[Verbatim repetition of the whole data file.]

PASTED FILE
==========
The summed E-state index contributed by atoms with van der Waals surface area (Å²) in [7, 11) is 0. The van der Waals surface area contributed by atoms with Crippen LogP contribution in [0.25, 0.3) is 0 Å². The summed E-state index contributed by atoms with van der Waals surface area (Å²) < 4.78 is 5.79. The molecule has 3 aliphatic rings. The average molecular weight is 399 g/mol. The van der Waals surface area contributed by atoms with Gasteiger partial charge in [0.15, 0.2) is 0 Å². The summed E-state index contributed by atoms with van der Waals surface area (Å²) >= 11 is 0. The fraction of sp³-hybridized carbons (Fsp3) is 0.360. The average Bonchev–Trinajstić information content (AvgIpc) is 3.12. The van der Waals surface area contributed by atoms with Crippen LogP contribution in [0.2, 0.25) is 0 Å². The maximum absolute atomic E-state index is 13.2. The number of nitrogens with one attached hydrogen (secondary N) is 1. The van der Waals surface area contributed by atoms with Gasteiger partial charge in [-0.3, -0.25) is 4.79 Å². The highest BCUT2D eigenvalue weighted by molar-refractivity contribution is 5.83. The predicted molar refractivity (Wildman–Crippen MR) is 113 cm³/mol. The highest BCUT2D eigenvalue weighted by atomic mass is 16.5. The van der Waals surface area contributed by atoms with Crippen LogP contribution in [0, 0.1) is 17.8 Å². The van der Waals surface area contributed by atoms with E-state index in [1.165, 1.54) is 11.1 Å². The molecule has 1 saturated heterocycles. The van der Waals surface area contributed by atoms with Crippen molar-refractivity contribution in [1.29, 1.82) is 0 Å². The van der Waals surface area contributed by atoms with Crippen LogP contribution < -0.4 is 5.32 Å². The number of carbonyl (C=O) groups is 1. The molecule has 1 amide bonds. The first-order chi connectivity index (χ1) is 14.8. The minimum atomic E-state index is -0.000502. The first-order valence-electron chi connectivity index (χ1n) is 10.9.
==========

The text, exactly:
The summed E-state index contributed by atoms with van der Waals surface area (Å²) in [7, 11) is 0. The van der Waals surface area contributed by atoms with Crippen LogP contribution in [0.25, 0.3) is 0 Å². The summed E-state index contributed by atoms with van der Waals surface area (Å²) < 4.78 is 5.79. The molecule has 3 aliphatic rings. The average molecular weight is 399 g/mol. The van der Waals surface area contributed by atoms with Gasteiger partial charge in [0.15, 0.2) is 0 Å². The summed E-state index contributed by atoms with van der Waals surface area (Å²) >= 11 is 0. The fraction of sp³-hybridized carbons (Fsp3) is 0.360. The average Bonchev–Trinajstić information content (AvgIpc) is 3.12. The van der Waals surface area contributed by atoms with Crippen LogP contribution in [0.2, 0.25) is 0 Å². The maximum absolute atomic E-state index is 13.2. The number of nitrogens with one attached hydrogen (secondary N) is 1. The van der Waals surface area contributed by atoms with Gasteiger partial charge in [-0.3, -0.25) is 4.79 Å². The highest BCUT2D eigenvalue weighted by molar-refractivity contribution is 5.83. The predicted molar refractivity (Wildman–Crippen MR) is 113 cm³/mol. The highest BCUT2D eigenvalue weighted by atomic mass is 16.5. The van der Waals surface area contributed by atoms with Crippen LogP contribution in [0, 0.1) is 17.8 Å². The van der Waals surface area contributed by atoms with E-state index in [1.165, 1.54) is 11.1 Å². The molecule has 1 saturated heterocycles. The van der Waals surface area contributed by atoms with Crippen molar-refractivity contribution in [1.29, 1.82) is 0 Å². The van der Waals surface area contributed by atoms with Crippen LogP contribution < -0.4 is 5.32 Å². The number of carbonyl (C=O) groups is 1. The molecule has 1 amide bonds. The first-order chi connectivity index (χ1) is 14.8. The minimum atomic E-state index is -0.000502. The first-order valence-electron chi connectivity index (χ1n) is 10.9.